ArtsAutosBooksBusinessEducationEntertainmentFamilyFashionFoodGamesGenderHealthHolidaysHomeHubPagesPersonal FinancePetsPoliticsReligionSportsTechnologyTravel
  • »
  • Food and Cooking»
  • World Cuisines

Polish Family Traditions - Making Pirogi

Updated on January 14, 2013
Source

Keeping old family traditions can be quite a challenge. Making pirogi was a task that probably took me years to master. Most of the recipes I was given created a dough that was very close to shoe leather and so hard to roll that even my marble rolling pin was physically challenged. My husband's Aunt was a champion pirogi maker and would fill her Westinghouse roaster to the top with the delicious dumplings. Her famous roaster of pirogi would be at every church picnic or fund raiser. It would have been wonderful to learn her secrets for handling the dough, but I was always half way across the United States or beyond the Atlantic Ocean in Germany. Never the less, determination was with me even if ability wasn't, and my first few batches were pretty disappointing. I was finally rescued by a friend who gave me her dough recipe. The main difference in the recipes was the addition of sour cream. The dough was finally workable and it became a joy to make pirogi. I am happy to pass it on here in case there are any aspiring pirogi makers. There is nothing like the taste of home made pirogi!

Pirogi have always been a part of our Christmas Eve celebration. The little dumpling pockets can be filled with several traditional foods. Our family favorite is mashed potatoes and cheddar cheese, but other great fillings can be sauerkraut, dry cottage cheese and chives, kielbasa, or a mix of sauerkraut and kielbasa. Always have the filling planned and ready to go before the dough is made. Pirogi are best made quickly as the dough will dry out if you have to break production to make a new filling.

Pirogi

  • 1 cup sour cream
  • 1 egg, beaten
  • 2 cups flour

Combine all ingredients and work the dough with your hands until it holds together well. It may be a bit sticky. Take about a third of the dough and gently work it on a flour coated surface. When it feels firm and is no longer sticky, roll it to about 1/8 inch thick. Usually pirogi are cut in 4 to 5 inch circles. The lid to a small kettle will work fine. Make sure the circle will come off of the floured surface and place a few teaspoons of your favorite filling in the center of the circle. Fold the circle in half and press the open edges together to seal them. Place the finished pirogi on flour coated wax paper. Continue making pirogi in this fashion until you have used all the dough. This recipe will make 20 to 25 pirogi depending on how thick or thin the dough is rolled.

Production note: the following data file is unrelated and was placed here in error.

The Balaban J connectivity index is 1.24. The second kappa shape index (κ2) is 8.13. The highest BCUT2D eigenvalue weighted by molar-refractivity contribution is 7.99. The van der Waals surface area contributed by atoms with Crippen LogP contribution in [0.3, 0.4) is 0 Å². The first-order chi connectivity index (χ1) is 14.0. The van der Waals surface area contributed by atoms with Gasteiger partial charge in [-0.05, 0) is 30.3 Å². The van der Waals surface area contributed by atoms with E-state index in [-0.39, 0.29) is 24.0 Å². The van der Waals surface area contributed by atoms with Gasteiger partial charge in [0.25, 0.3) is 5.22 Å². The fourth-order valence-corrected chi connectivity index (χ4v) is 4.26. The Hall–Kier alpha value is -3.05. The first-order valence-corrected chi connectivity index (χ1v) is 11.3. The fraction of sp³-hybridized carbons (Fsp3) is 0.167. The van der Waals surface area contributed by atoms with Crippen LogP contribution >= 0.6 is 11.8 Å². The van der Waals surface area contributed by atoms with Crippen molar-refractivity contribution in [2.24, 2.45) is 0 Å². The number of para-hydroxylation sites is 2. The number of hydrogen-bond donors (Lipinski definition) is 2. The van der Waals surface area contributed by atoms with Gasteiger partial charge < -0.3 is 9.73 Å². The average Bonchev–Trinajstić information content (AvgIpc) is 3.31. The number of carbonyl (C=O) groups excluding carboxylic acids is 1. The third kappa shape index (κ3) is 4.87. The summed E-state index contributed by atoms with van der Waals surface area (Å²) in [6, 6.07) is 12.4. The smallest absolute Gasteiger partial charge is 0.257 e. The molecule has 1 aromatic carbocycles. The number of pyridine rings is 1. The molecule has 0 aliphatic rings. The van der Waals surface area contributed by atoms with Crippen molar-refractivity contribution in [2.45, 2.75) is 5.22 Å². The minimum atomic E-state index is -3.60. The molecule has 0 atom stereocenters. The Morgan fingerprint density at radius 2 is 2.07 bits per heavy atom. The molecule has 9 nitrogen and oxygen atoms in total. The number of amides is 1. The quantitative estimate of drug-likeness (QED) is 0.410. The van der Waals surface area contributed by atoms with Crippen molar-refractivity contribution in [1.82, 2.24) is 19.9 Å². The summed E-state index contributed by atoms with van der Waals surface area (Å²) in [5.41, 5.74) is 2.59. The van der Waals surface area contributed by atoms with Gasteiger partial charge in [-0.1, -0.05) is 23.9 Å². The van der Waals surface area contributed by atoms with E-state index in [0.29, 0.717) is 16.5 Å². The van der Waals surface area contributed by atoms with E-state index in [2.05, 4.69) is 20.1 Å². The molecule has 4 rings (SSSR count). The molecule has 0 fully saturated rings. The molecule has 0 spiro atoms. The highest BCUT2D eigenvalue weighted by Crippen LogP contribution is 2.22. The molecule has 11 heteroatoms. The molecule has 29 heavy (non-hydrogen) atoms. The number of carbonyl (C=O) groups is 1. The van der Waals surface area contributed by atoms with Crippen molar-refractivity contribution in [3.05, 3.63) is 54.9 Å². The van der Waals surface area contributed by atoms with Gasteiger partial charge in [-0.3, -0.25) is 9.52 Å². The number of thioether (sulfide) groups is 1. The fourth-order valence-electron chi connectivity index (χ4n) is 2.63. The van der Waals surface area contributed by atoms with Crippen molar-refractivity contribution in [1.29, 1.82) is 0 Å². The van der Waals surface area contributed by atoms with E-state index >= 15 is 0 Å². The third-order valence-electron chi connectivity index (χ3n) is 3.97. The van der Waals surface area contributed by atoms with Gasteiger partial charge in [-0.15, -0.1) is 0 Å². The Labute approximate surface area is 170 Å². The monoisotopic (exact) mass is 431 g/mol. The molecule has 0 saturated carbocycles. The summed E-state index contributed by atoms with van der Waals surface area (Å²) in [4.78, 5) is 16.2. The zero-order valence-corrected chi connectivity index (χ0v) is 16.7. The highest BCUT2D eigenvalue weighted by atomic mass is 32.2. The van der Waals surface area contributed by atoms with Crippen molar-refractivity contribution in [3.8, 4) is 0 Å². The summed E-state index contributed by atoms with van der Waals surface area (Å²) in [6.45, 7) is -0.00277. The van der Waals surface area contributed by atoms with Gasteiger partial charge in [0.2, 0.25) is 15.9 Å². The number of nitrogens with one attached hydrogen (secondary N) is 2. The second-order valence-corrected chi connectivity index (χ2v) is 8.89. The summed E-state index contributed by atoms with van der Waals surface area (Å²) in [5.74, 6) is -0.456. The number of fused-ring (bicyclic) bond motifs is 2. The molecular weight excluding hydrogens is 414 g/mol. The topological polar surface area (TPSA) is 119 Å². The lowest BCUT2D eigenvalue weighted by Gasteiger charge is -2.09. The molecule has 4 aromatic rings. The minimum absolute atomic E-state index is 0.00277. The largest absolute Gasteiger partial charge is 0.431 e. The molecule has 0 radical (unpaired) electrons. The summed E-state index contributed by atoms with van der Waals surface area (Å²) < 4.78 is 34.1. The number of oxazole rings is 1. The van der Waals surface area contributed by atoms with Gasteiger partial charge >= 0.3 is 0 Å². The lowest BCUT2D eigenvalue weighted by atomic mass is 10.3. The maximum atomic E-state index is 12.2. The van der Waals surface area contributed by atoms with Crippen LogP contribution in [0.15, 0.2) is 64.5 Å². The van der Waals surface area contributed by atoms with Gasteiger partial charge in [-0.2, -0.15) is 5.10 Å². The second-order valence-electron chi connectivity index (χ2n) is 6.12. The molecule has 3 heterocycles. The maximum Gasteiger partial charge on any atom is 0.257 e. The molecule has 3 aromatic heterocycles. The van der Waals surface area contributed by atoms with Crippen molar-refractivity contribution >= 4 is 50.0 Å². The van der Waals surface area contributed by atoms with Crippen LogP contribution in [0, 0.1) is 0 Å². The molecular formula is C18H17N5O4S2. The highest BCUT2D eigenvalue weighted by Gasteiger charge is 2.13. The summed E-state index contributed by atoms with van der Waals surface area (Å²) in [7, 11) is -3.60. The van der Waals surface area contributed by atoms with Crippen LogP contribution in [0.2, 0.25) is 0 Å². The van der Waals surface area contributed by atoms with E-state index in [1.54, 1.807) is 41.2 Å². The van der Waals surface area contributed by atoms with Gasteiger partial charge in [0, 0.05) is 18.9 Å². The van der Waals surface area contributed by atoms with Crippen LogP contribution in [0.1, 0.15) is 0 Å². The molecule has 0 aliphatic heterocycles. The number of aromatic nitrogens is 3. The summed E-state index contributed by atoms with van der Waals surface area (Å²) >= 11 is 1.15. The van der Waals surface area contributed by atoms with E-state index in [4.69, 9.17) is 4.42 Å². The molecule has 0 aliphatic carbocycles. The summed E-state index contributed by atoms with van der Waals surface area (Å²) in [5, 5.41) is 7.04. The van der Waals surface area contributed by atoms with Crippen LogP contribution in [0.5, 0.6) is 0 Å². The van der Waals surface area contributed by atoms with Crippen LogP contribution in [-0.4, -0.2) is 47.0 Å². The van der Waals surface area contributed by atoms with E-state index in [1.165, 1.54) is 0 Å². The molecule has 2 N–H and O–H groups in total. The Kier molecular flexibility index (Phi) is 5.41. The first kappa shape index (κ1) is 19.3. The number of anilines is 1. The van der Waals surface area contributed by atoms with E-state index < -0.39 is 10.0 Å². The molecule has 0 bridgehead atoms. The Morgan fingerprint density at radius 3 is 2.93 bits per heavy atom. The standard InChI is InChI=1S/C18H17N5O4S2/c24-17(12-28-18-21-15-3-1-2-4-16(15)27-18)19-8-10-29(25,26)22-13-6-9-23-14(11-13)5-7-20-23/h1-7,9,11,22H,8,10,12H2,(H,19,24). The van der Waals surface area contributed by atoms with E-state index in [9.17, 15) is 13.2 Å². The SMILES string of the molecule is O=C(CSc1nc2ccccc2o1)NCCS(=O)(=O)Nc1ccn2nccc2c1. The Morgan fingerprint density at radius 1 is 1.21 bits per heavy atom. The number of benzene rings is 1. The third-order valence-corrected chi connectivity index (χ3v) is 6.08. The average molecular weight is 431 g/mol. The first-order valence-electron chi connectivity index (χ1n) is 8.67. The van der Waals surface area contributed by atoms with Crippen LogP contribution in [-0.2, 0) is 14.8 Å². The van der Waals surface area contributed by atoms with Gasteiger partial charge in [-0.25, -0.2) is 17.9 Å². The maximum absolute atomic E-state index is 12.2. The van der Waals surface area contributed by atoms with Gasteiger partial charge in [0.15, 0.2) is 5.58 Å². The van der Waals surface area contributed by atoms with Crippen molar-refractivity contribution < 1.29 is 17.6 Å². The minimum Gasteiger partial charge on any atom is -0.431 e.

The pirogi must next be placed in boiling water (with a little salt added). Drop them in the boiling water 1 or 2 at a time. When they freely float to the surface (it doesn't take very long - usually less than a minute) scoop them out with a slotted spoon and place in a fry pan with plenty of melted butter. Gently fry both sides of the pirogi until they have a nice golden color. Place them on a serving dish and enjoy!

It can be fun to have pirogi with different fillings on the same platter and then it becomes a taste treat to see what you get. Kind of like Forest Gump and his box of chocolates. Another great help in making pirogi is to have a set of pirogi cutters also known as dumpling makers. These can come in a boxed set of many different sizes. Mine has five sizes from 7 inch all the way to 2 1/2 inch. I really love the different sizes because then I can use every scrap of that precious dough.

I may never fill a Westinghouse Roaster with pirogi like my husband's Aunt, but her memory is always with me as I make pirogi for my family, as is thoughts of the friend who generously shared her family recipe with me.

5 stars from 1 rating of Pirogi

Comments

    0 of 8192 characters used
    Post Comment

    • Sally's Trove profile image

      Sherri 4 years ago from Southeastern Pennsylvania

      I am Polish and also pierogie challenged. My maternal grandmother made pierogies from scratch, but her recipe and technique didn't catch on with her children and did not migrate to her grandchildren. Many years ago, I followed a pierogie recipe or two, got discouraged, and then quit.

      Fortunately for me, a fabulous chef who is the wife of one of her sons (my Aunt Marian) took on the challenge and recreated my grandmother's (her mother-in-law's) recipe. Now, our family has Babcia's pierogies.

      Do I make them? No! Too much work, especially when I can ask Aunt Marian for a tray of them and she is happy to oblige.

      Thank you for sharing not only your recipe but your memories. :)